State v. Thein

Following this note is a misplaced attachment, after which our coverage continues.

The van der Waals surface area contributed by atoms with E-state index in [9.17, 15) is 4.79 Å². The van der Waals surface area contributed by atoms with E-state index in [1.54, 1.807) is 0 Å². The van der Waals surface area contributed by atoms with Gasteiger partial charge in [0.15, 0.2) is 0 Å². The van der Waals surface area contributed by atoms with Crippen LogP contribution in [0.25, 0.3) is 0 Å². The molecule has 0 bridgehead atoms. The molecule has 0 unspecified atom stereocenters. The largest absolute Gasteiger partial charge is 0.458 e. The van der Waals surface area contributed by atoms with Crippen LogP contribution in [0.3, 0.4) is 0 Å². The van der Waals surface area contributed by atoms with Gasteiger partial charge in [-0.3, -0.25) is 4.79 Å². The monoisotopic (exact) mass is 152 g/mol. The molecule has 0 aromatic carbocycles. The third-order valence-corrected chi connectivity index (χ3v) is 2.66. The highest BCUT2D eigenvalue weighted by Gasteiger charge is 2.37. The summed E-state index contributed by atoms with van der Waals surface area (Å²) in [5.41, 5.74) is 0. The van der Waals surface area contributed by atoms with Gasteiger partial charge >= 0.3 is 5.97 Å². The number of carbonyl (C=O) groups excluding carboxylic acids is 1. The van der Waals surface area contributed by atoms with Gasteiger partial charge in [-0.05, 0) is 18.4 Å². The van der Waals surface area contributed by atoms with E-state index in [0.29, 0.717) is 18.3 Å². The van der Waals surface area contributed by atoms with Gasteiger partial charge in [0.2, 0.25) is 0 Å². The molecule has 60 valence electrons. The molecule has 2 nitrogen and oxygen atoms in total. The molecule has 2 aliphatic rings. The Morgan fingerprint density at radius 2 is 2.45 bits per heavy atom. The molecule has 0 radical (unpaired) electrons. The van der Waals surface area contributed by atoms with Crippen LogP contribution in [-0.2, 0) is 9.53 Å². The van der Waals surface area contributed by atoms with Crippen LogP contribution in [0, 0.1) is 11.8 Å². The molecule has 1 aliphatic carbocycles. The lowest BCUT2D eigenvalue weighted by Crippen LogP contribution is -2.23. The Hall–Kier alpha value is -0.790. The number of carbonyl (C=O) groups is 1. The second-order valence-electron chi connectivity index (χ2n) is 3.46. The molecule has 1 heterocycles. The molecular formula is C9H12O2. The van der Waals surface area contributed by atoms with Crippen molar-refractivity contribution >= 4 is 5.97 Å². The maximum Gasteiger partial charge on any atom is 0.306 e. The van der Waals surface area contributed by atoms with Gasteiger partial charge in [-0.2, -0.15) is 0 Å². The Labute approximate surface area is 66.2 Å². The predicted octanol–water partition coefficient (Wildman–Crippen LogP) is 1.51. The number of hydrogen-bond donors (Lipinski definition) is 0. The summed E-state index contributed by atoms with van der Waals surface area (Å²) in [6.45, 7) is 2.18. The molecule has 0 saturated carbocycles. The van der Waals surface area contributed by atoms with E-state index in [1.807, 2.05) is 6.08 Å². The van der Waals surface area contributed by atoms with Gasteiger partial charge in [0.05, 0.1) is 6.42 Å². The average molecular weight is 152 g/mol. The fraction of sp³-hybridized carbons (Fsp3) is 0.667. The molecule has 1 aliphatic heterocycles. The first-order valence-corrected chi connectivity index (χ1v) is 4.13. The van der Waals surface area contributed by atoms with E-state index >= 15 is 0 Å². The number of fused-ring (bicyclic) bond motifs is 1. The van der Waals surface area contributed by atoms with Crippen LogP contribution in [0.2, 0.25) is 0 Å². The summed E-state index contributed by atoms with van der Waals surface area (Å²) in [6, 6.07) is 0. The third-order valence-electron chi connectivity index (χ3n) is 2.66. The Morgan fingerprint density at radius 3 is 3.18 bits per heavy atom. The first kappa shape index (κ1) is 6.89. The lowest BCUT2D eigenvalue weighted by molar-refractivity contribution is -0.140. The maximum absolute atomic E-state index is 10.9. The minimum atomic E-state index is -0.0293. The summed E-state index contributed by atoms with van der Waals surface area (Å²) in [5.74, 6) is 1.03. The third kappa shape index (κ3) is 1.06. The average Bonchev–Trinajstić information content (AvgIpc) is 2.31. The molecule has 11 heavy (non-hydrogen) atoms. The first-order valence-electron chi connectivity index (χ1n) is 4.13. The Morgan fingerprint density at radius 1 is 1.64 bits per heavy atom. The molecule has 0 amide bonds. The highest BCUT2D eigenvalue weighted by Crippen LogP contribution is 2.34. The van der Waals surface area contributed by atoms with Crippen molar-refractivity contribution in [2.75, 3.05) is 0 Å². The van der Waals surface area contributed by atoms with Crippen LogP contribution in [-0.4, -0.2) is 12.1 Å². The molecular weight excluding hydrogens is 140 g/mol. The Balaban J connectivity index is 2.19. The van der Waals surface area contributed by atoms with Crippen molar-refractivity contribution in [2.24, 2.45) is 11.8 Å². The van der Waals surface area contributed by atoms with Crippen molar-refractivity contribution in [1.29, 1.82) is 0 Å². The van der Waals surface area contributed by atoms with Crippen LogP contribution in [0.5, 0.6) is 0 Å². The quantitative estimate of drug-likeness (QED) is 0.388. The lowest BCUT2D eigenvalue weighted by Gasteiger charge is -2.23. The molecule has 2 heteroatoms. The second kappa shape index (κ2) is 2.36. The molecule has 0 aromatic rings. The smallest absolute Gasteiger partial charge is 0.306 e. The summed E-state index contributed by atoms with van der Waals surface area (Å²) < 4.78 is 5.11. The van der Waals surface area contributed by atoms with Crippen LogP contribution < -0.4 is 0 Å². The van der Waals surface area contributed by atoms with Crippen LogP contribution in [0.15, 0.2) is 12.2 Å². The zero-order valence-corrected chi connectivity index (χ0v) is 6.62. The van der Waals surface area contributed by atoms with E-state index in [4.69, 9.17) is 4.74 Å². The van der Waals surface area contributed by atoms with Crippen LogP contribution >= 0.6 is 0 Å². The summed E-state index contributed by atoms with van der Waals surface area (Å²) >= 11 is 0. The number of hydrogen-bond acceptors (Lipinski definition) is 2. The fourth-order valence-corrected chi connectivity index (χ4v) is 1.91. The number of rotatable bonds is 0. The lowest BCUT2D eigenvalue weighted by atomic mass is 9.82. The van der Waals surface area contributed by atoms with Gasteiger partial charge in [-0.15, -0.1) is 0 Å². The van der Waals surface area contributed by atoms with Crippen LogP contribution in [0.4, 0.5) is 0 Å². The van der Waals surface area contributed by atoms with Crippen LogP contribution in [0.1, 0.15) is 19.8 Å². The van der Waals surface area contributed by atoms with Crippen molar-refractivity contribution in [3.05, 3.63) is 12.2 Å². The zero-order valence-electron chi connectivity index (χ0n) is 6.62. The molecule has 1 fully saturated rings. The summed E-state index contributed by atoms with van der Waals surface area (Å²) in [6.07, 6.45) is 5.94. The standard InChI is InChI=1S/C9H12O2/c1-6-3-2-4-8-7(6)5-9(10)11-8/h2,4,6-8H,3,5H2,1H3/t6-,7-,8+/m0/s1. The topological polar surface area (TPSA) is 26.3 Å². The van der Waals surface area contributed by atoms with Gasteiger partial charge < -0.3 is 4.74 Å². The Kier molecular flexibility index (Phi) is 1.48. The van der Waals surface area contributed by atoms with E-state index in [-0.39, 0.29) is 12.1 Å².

In State v. Thein (1999) 138 Wn.2d 133 977 P.2d 582, where a search warrant was issued based on evidence that the defendant was involved in drug dealing, and an officer's opinion that drug traffickers commonly keep drug inventory and paraphernalia, large sums of money, and weapons in their homes. The Washington Supreme Court found this showing insufficient to establish probable cause to search the defendant's residence, rejecting a "per se rule that if the magistrate determines a person is probably a drug dealer, then a finding of probable cause to search that person's residence automatically follows." (Id. at p. 585.) The court concluded that "generalizations regarding the common habits of drug dealers" did not substitute for "specific facts linking such illegal activity to the residence searched. . . .. . . Although common sense and experience inform the inferences reasonably to be drawn from the facts, broad generalizations do not alone establish probable cause." (Id. at p. 589.) The Supreme Court of Washington held that "most courts, however, require that a nexus between the items to be seized and the place to be searched must be established by specific facts; an officer's general conclusions are not enough." 977 P.2d at 588. The Thein court ruled that evidence sufficient to permit an inference that the defendant was involved in drug dealing did not also establish a reasonable inference that evidence of the crime could be found in his residence. 977 P.2d at 590.